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Solving for x

  1. Sep 27, 2006 #1
    I have an equation on my homework that looks like this.

    [tex]\frac{x}{2}+ \frac{x}{3}+10=x [/tex]

    I have to solve for x but have no idea what the first step is. I know I'm making it more complicated than it is, but it's been awhile since I was in Algebra 1! Any ideas??
    Last edited: Sep 27, 2006
  2. jcsd
  3. Sep 27, 2006 #2
    [tex] \frac{x}{2} + \frac{x}{3} = \frac{3x+2x}{6} [/tex]. So you know have [tex] \frac{5x}{6} + 10 = x [/tex]. Can you take it from there? Remember:

    [tex] \frac{a}{b} + \frac{c}{d} = \frac{ad+cb}{bd} [/tex]

    [tex] \frac{5x+60}{6} = x, 5x+60 = 6x, x = 60 [/tex]
    Last edited: Sep 27, 2006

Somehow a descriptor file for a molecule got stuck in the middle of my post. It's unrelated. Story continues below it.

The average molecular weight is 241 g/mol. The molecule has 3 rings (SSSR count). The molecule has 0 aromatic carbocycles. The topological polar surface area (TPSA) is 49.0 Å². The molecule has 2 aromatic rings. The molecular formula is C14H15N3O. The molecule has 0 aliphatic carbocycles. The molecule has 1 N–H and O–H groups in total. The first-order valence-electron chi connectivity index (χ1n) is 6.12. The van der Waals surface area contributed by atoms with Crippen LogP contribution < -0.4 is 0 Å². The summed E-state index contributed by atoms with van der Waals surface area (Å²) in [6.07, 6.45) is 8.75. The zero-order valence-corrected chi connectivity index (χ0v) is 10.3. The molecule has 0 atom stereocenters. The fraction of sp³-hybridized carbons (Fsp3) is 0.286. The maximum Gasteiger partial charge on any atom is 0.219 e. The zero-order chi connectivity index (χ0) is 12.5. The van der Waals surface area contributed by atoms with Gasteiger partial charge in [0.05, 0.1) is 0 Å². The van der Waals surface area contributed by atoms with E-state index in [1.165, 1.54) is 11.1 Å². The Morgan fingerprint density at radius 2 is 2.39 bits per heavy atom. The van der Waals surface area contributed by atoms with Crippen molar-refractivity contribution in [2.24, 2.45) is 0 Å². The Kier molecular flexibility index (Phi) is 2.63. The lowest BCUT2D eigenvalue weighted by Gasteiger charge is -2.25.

4. Sep 27, 2006 #3
    1. Bring everything to a common denominator.
    2. Remove the denominator as it is present in both the left side and the right side of the equation.
    3. Gather all the x on the right side of the eq.
  5. Sep 27, 2006 #4

    Ah yes, now I remember. I knew it really wasn't that hard as long as you knew which steps to take in which order. Both of these ways of solving it helped me a lot. Thank you very much!! :smile:
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